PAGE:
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Australian Albariño mix up

Published:  16 April, 2009

The Australian wine industry is reeling from the announcement that many of their Albariño wines will have to be re-branded after DNA testing found that a number of varieties thought to be Albariño, were in fact the little known grape variety Savagnin Blanc (Traminer) which is almost exclusively grown in Jura Eastern France.

The Australian wine industry is reeling from the announcement that many of their Albariño wines will have to be re-branded after DNA testing found that a number of varieties thought to be Albariño, were in fact the little known grape variety Savagnin Blanc (Traminer) which is almost exclusively grown in Jura Eastern France.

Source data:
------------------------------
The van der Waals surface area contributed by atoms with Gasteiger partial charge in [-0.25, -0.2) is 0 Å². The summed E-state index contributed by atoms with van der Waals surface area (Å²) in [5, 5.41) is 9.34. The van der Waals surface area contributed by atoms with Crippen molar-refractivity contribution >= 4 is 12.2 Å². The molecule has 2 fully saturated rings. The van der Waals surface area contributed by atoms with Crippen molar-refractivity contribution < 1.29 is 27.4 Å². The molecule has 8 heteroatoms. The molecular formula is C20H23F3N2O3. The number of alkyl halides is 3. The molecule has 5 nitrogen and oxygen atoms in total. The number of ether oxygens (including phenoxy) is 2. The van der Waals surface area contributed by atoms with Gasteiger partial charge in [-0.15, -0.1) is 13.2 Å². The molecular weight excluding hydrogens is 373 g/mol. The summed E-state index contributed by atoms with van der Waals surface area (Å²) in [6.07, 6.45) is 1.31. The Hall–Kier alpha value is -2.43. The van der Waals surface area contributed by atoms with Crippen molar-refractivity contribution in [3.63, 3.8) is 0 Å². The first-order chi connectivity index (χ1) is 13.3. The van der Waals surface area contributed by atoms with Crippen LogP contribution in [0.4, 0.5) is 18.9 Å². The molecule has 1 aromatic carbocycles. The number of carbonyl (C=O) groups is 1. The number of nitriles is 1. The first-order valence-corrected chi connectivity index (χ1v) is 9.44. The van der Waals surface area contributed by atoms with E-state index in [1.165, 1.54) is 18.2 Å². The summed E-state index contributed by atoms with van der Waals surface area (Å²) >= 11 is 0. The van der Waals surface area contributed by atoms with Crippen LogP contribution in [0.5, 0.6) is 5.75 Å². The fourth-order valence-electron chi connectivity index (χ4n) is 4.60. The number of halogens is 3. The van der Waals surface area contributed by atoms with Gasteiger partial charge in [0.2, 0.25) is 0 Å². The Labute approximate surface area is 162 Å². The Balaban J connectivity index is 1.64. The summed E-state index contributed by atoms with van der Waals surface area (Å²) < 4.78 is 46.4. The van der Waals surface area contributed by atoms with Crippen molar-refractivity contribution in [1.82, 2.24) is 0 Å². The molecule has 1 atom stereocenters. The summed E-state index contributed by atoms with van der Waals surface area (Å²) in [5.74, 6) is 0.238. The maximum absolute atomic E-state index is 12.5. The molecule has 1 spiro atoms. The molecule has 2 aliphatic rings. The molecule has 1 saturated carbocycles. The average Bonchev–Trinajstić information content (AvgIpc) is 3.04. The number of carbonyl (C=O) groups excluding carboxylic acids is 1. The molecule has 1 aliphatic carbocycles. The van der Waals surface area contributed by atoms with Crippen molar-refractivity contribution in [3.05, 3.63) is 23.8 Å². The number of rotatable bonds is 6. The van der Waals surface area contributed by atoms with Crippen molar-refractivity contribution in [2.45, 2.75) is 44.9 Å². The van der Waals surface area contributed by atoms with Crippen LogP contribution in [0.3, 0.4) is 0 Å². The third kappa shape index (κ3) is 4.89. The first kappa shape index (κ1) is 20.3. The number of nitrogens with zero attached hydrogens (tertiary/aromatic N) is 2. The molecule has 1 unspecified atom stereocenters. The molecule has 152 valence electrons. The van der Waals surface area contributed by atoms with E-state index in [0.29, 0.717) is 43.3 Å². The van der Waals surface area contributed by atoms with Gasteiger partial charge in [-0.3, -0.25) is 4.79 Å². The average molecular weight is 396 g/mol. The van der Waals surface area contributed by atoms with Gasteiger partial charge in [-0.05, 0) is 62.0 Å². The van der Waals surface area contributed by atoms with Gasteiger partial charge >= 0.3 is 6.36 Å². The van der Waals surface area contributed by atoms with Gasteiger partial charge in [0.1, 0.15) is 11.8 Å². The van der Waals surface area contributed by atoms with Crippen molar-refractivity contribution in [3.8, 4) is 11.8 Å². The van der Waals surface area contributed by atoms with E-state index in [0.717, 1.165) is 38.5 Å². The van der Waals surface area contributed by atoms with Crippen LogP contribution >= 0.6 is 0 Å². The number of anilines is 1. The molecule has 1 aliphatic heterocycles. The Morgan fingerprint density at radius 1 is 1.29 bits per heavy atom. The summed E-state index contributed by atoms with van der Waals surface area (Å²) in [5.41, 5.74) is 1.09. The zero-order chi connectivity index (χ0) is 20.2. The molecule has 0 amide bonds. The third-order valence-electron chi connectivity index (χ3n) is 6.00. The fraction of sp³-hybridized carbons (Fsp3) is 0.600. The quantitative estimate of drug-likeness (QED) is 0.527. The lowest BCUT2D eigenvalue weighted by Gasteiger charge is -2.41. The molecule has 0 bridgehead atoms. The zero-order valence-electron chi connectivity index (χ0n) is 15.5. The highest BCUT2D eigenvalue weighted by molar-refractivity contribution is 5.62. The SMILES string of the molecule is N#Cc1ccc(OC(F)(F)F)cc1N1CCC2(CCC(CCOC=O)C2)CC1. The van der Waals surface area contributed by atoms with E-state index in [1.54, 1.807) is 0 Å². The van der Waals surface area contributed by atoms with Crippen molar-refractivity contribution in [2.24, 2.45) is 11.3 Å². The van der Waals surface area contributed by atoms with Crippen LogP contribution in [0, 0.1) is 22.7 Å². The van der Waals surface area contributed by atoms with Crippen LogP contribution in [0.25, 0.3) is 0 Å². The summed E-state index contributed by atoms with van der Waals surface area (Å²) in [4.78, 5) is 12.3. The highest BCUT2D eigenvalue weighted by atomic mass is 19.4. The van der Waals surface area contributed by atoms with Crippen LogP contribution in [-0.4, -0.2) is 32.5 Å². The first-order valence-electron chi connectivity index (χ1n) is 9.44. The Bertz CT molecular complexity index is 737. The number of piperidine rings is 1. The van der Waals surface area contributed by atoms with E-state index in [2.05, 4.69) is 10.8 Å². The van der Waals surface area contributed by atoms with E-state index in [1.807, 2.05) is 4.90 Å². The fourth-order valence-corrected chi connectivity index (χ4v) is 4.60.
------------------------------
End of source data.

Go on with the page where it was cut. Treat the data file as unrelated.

The authenticity was questioned late in 2008, when the Albariño's veracity in Australia was bought to the attention of the Australian Wine and Brandy Corporation.


Tests were carried out by the Australian Commonwealth Scientific and Research Organisation CSIRO, in January using DNA profiling.


The study concluded that wines produced from vines sourced by that collection could not be labelled as Albariño.


Under the Australian Wine and Brandy Corporation Act 1980, it is an offence to internationally sell, export or import wine with a false description.

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